dlagrua

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Just checked the Bedroom fares again from PHL to FLG and they are still frozen at the high point with rooms still available. They are priced at near $6K R/T for two. Lets face it Amtrak is not the Orient Express! Our $1600 R/T first class airline fare did make more sense this year but I just wanted to check if we made the right decision. If Amtrak can sell out the LD sleepers at this level of pricing thn great for them but if not there may be a different plan in place.
 
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Amtrakfflyer

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I didn’t say it in a nice succinct manner yesterday. But I doubt very much bidding will ever happen for sleepers under the current regime. Nothing will come of it, when pressed they will say they’re working on it regarding making sure staffing or F/B is available for upgraded passengers or some BS. More than likely it will die in the wind. Like the convection oven upgrades, bedding/blankets, etc.

Honestly has ANYTHING at all positive management claimed was in the pipeline for long distance trains actually happened the past three years? Anything? Downgrade after downgrade but all the positives they hyped up as “coming soon” never seem to come to fruition. It’s time to call a spade a spade and stop giving the benefit of the doubt when we are continually lied to.

The other possibility I think could happen is management appears to make a “good will effort” and rolls the bidding out only to reject all bids under 90 percent of the going rate. That would be the Flynn/Gardner kinder gentler spin on the failed in your face policies of Anderson.


tQUOTE="Michigan Mom, post: 893097, member: 5950"]
The bid-upgrade option will be interesting to look forward to. And there's no reason not to offer it. Amtrak just has to be sure they have enough F/B on board to accommodate the upgrades.
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Nick Farr

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Last we head the sleepers were not filling up. Can you provide evidence that they are?
So unlike a cruise ship, the trains are constantly taking on and dropping off passengers.

This is a unique revenue management problem.

The sleepers could be empty throughout the trip. If a couple books a roomette from Denver to Glenwood Springs for the day, that roomette is not available for people traveling the length of the trip. This means the loss of that additional revenue, unhappy potential customers, etc. It does mean less work for the SCA...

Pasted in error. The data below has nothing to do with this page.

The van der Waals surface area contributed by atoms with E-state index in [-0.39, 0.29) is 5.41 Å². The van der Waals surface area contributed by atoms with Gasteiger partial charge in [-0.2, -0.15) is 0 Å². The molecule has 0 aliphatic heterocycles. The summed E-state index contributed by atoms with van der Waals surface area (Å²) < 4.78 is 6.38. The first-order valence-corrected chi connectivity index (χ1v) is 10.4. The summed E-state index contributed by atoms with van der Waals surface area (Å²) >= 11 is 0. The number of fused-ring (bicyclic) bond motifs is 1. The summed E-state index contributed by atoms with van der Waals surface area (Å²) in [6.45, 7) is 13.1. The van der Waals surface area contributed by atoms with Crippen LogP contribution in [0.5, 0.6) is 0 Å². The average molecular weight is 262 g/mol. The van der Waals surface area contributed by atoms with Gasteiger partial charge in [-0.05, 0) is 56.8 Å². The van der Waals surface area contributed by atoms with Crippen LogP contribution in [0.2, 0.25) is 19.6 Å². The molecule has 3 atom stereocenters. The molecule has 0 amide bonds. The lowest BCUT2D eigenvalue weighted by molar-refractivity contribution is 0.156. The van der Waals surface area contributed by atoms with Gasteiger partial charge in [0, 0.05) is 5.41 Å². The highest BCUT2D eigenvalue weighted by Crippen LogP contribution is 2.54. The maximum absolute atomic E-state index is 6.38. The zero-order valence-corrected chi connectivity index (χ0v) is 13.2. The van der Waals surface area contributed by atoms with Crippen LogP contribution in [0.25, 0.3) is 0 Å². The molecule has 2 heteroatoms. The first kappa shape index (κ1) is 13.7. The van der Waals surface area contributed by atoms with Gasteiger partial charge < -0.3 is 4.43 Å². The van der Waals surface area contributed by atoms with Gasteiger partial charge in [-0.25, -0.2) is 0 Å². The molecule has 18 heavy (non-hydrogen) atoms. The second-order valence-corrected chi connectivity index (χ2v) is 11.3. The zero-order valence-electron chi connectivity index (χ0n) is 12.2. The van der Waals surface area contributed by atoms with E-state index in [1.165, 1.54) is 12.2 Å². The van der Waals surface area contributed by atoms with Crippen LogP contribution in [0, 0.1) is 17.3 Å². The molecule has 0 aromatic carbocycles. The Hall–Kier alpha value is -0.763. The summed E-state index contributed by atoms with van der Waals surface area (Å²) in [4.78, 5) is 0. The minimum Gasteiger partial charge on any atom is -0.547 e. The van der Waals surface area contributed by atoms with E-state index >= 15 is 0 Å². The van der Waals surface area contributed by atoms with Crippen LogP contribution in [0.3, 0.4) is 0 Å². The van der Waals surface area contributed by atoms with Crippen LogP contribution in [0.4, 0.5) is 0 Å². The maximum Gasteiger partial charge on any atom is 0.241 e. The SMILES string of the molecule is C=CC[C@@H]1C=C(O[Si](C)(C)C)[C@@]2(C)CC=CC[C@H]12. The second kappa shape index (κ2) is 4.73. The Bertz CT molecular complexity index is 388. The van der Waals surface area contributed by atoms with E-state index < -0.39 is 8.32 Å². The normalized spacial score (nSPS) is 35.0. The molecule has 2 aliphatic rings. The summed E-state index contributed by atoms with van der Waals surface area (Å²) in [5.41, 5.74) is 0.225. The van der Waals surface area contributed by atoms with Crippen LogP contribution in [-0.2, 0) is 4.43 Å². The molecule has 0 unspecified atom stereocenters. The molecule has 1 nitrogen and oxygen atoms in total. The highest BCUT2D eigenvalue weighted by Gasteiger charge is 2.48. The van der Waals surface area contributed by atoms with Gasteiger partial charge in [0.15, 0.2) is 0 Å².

This on top of the fact that the sleepers are possibly the oldest sleeping accommodations you can book.
 

Brian Battuello

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Good point about partial route bookings. Back in the pre-bucket days, I recall (perhaps incorrectly) that sleepers had a certain rough minimum price, roughly $200 or so, just to discourage short bookings. I'm not sure how the bucket system handles it. Maybe I'll go price some short hops just for fun and see what comes up.
 

flitcraft

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We just traveled EB end to end from Seattle and CL end to end from Chicago. In our car, the sleepers seemed completely full on the EB, and full for the most part on the CL--some vacating a ways before WAS.
 

Cal

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We just traveled EB end to end from Seattle and CL end to end from Chicago. In our car, the sleepers seemed completely full on the EB, and full for the most part on the CL--some vacating a ways before WAS.
Did you get flex dining for the EB?
 

OBS

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Once upon a time, the Cardinal headed westbound would get cheaper past a particular place in West Virginia (WSS, perhaps?) presumably for that reason.
Correct. We always had sleeper passengers traveling to the Greenbriar Resort.
 

neroden

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So unlike a cruise ship, the trains are constantly taking on and dropping off passengers.

This is a unique revenue management problem.
It's not quite unique. Check out the cruises offered by Cunard; you will spot that some of them are "supersets" of others as the ship stops at multiple locations in sequence. (Specifically, take a look at the round-the-world cruise and the subsets thereof.) I am sure the revenue management is just as much of a headache.

The sleepers could be empty throughout the trip. If a couple books a roomette from Denver to Glenwood Springs for the day, that roomette is not available for people traveling the length of the trip. This means the loss of that additional revenue, unhappy potential customers, etc. It does mean less work for the SCA...

This on top of the fact that the sleepers are possibly the oldest sleeping accommodations you can book.